Drugmakers battle for slice of Humira's billions
Grab a big bowl of popcorn and nestle into a comfy seat, for the biologic–biosimilar debate in the autoimmune sector isn't expected to reach a resolution anytime soon. From patent litigation to pricing wars and questions about interchangeability, this flick looks to register high on the action detector.
Biologics are the fastest-growing drug segment — and, within the autoimmune sector, the priciest. Many methods to preserve market share exist, but biologics can only hold back biosimilars for so long.
With the average prescription ringing in at $3,587.83, specialty drugs to treat inflammatory conditions took top billing among expensive drug classes, according to an Express Scripts report. The top five drugs in the class include AbbVie's Humira Pen, Amgen's Enbrel, and Humira, all for the treatment of rheumatoid arthritis; Celgene's Otezla (apremilast) for plaque psoriasis; and Janssen Biotech's Stelara (ustekinumab) for plaque psoriasis, psoriatic arthritis, and Crohn's disease. Humira (adalimumab) and Enbrel (etanercept) alone took 70% of the market share in 2016.
Biosimilars wave promises of more treatment options at a potentially lower price. The trouble is that prescribers and payers have differing ideas about their utility in treating patients with rheumatoid arthritis, psoriasis, and other conditions.
Rheumatologists hold a wide range of opinions about biosimilars, says Nathan Wei, MD, director of the Arthritis Treatment Center in Frederick, Maryland. “Some actively welcome biosimilars and think they'll be the panacea for drug costs. But those adamantly opposed worry they won't have the beneficial effects of brand-name drugs,” Wei says.
By targeting the underlying cause of disease, biologics pose a huge breakthrough for patients with autoimmune diseases. There's no doubt brand loyalty runs deep. “Consumers are involved in this space and know their products,” says Mark Ginestro, principal at KPMG Strategy. “That is sure to slow down product switching.”
Three of the four FDA-approved biosimilars fall in the autoimmune category: Sandoz's Erelzi, biosimilar to Enbrel; Pfizer's Inflectra, biosimilar to Janssen Biotech's Remicade (infliximab); and Amgen's Amjevita, biosimilar to Humira. The fourth is Zarxio, biosimilar to Amgen's oncology drug Neupogen.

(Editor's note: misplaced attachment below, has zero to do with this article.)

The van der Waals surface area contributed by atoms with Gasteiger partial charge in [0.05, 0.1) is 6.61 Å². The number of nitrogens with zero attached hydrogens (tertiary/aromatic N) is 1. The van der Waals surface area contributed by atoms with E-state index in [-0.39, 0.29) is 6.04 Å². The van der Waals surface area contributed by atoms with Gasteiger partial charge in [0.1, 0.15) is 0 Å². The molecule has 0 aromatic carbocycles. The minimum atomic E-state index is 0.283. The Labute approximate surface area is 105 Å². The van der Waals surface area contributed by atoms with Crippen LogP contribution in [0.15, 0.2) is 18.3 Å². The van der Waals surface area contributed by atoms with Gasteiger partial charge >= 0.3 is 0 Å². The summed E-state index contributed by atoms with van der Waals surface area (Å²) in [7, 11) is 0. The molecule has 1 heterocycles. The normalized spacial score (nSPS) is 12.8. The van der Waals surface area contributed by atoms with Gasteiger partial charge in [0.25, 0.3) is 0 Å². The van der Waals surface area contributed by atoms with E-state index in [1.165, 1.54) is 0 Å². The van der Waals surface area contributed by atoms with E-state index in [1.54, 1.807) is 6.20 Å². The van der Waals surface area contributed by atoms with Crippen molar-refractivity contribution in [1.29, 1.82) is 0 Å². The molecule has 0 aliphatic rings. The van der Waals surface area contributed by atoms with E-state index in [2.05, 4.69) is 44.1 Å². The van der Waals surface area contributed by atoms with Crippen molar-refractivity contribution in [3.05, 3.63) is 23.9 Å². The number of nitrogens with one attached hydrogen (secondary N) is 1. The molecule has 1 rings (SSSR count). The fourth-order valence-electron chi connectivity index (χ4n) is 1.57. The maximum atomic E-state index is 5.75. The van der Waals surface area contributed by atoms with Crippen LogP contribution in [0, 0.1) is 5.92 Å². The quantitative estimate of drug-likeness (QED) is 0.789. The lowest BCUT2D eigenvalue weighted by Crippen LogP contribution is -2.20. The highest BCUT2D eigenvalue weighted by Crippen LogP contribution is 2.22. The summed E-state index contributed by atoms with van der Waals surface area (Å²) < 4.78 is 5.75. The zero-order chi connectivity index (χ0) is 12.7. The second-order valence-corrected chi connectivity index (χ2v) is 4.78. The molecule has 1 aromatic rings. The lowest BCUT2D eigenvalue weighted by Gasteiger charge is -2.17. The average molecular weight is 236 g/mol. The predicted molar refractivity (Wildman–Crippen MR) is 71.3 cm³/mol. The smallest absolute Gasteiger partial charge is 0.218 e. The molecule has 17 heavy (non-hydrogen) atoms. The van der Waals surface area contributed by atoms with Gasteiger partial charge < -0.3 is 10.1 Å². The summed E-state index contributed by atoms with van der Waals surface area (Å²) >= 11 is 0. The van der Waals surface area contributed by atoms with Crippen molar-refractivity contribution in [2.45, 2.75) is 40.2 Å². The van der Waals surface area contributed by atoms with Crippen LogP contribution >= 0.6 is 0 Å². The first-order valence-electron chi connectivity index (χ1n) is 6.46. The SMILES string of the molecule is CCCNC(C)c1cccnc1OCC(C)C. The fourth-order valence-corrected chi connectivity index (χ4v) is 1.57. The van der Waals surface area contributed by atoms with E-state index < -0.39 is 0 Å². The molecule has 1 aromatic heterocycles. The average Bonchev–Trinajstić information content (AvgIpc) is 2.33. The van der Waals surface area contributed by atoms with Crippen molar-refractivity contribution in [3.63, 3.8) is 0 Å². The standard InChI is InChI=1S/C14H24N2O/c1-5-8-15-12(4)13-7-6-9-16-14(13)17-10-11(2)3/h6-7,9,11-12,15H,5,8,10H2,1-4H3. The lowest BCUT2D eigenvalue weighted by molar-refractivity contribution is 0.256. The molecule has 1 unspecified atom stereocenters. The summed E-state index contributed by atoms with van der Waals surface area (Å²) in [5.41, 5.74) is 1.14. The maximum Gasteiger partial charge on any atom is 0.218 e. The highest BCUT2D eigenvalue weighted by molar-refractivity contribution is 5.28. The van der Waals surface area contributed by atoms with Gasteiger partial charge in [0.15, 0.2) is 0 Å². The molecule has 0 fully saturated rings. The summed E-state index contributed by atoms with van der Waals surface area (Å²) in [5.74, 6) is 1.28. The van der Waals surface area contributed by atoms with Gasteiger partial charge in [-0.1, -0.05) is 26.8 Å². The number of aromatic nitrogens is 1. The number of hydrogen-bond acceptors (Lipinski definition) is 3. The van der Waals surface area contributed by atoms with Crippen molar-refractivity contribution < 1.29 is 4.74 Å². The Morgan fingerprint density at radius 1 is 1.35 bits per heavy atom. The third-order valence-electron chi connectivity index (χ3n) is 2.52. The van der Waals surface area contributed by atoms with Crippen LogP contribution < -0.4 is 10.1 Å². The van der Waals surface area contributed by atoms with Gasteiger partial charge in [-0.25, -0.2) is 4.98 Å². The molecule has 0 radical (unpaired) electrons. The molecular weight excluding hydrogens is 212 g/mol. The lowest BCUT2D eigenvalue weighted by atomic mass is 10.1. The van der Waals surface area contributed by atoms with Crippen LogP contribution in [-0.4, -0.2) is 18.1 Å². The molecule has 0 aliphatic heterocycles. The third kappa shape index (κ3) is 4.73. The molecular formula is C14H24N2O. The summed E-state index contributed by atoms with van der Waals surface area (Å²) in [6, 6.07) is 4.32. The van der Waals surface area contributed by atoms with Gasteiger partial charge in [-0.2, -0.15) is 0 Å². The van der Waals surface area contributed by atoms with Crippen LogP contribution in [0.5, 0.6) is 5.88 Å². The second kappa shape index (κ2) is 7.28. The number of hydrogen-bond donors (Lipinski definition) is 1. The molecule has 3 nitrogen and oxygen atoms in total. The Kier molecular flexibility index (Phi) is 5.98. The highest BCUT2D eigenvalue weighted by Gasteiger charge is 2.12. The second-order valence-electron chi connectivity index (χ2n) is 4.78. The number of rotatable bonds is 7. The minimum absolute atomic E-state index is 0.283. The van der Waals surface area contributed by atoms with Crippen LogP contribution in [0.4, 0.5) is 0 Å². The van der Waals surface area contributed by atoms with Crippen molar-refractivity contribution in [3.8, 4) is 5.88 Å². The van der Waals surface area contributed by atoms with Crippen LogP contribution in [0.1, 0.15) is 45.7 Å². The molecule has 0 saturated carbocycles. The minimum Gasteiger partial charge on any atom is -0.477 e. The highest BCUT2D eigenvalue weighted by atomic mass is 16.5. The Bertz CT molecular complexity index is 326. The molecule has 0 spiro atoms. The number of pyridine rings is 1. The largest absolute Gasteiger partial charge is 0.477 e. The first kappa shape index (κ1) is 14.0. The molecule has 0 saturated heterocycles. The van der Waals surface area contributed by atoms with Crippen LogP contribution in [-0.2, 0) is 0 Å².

With draft guidance released last winter, the FDA is calling on biosimilar developers to produce switching-study data to establish interchangeability with reference products. “It could potentially speed adoption, but also cost manufacturers in both time and money,” explains Trinity Partners principal Jillian Godfrey Scaife.
Although approved in the U.S., the Humira and Enbrel biosimilars have been held up by patent disputes. To complicate matters, the already-approved biosimilars do not have interchangeability status, as their approvals predated the requirement. Some believe the FDA issued hasty approvals before ironing out concerns related to patient safety, including interchangeability status and indication extrapolation.
“Companies are generally happy there is guidance now, but it definitely makes the investment hurdle higher,” Ginestro says.
But for smaller players in the space, the guidance could quash the chance of reaching market. Other forces could also alter the trajectory. “The BPCIA [Biologics Price Competition and Innovation Act] would have been in jeopardy if President Trump and Congress had scrapped the ACA,” notes David Rosen, a partner at Foley & Lardner. And with a new FDA commissioner pending, many wonder if review and approval models will be revamped.
The U.S. biosimilar market could take a few cues from abroad. In Norway, for instance, the government funded an interchangeability study for a Remicade biosimilar. Proving interchangeability had a profound effect on its healthcare system.
Major health insurers ponying up as study sponsors would prove a viable parallel. “The negotiating power that payers have may be the difference in setting affordable prices for biosimilars,” explains Stephan Gauldie, SVP of strategy consulting at Back Bay Life Science Advisors.
The U.S. is taking notes on the reception of biosimilars in other markets, including the extent to which marketing investments have an impact, Ginestro notes. “Because autoimmune drugs are chronic medications requiring patients to take them for the long haul, patient and physician engagement is more influential than in other therapeutic categories,” he explains.